The Principled Resignation of Thomas More
McGlynn Gaffney Jr., Edward
Loyola of Los Angeles Law Review, Vol.31 (1997)
Europeans are accustomed more to a resignation from high office over a matter of principle than we are. To be sure, there are political scandals in Europe1 from time-to-time that serve as a functional equivalent to our Teapot Dome or Watergate However, cabinet ministers in Europe more typically leave the government be- cause they can no longer support the position of the government in a dispute over a burning issue of the day, and not because they are hounded from office for their misdeeds…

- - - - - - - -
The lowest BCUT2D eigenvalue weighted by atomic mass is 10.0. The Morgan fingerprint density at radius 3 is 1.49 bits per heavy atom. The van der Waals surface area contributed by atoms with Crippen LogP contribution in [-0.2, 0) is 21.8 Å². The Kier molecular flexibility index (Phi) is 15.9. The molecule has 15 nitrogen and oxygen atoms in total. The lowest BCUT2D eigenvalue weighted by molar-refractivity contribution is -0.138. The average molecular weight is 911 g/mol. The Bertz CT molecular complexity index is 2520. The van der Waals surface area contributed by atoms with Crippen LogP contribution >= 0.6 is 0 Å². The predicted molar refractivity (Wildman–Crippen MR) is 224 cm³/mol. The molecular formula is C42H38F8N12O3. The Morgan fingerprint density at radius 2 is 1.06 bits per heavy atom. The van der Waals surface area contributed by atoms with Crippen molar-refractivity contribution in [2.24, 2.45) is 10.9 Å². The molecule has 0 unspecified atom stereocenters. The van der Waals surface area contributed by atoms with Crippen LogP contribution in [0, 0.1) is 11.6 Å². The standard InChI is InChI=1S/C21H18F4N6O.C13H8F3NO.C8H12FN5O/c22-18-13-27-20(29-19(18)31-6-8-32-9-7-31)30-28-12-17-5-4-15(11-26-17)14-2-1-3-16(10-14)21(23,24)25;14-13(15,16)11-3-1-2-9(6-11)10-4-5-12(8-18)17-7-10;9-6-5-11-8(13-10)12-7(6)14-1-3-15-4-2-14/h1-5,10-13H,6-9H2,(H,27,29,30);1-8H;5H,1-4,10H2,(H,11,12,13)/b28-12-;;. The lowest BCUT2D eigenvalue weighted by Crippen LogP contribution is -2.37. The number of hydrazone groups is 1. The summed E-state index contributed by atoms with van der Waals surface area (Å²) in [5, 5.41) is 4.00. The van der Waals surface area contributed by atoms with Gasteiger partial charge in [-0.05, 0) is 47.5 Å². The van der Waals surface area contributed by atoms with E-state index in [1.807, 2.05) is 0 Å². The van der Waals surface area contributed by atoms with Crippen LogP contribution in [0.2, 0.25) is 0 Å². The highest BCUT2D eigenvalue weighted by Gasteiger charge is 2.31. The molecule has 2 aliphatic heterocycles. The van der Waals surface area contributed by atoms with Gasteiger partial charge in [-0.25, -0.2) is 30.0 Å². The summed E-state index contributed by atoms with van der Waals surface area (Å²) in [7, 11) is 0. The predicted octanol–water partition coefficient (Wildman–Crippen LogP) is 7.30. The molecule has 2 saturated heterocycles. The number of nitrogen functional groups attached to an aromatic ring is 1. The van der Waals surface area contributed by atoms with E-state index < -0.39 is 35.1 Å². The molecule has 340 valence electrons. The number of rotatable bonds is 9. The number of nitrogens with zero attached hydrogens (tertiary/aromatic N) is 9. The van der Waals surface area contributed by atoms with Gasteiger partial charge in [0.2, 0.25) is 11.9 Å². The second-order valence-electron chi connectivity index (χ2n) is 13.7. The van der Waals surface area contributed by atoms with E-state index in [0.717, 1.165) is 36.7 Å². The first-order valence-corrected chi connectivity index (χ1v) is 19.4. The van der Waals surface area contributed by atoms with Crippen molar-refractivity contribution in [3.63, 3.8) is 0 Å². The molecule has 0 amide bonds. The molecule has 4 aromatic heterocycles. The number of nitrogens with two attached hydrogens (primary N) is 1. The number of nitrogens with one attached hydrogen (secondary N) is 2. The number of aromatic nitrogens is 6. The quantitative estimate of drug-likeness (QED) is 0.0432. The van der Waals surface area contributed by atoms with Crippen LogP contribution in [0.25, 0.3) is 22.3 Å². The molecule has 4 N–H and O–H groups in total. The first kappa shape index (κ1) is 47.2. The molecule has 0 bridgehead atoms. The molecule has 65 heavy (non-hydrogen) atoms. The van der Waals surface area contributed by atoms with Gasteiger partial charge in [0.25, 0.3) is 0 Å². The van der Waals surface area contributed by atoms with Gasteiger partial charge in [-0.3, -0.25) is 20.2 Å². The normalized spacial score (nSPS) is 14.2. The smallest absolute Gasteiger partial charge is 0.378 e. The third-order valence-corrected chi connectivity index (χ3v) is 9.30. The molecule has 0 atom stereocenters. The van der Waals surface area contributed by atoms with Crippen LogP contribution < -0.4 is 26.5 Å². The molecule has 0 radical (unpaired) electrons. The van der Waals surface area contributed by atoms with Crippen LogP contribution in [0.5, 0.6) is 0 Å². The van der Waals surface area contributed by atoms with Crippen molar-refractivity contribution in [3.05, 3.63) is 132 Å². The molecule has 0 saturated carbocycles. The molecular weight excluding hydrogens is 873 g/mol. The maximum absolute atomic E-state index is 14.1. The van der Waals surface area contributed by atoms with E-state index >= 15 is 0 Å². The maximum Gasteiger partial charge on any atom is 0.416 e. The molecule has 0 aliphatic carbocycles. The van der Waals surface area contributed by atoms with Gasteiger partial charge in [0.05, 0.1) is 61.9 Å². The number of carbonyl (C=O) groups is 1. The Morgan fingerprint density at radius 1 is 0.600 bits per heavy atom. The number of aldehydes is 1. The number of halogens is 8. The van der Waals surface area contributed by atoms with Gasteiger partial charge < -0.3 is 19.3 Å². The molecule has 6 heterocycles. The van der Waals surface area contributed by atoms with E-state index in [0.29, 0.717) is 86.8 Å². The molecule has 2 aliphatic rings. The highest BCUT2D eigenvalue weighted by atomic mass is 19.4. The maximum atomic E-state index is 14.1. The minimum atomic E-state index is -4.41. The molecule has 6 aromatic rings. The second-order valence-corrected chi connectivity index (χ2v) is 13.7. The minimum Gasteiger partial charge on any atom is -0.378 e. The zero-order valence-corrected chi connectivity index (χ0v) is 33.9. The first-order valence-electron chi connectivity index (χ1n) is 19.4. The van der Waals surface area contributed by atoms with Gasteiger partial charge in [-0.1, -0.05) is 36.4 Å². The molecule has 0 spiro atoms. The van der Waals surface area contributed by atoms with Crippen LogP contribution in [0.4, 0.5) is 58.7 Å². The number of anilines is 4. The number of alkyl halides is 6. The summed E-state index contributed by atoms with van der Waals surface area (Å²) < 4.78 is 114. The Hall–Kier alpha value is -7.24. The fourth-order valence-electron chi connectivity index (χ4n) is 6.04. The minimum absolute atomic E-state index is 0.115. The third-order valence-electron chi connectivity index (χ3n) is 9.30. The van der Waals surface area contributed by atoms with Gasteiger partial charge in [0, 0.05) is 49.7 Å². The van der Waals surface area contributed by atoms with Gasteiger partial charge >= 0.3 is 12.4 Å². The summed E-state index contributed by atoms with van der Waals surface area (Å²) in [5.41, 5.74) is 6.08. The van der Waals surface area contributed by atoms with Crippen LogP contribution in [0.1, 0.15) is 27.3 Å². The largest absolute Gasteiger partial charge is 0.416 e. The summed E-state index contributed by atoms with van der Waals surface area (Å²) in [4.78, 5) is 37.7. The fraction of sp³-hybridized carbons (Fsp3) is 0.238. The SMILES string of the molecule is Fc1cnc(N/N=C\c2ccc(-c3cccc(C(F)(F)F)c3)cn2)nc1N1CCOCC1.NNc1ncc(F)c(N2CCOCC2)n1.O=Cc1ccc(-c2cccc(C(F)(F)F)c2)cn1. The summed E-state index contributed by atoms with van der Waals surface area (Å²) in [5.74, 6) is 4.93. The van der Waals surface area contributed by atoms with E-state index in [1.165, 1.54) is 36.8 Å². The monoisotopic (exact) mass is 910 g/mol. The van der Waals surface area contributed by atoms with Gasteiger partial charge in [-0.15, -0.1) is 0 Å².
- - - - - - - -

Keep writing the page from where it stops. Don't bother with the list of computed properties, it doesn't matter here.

My task is something of a difficult one. It is to try to evoke the voice of Thomas More. The task is not so easy because for most of us, the play5 and the film,6 A Manfor All Seasons, form the sole basis of our understanding and appreciation of More’s life and times. I will try to let him come through to you in his own words, not in the language of the playwright Robert Bolt.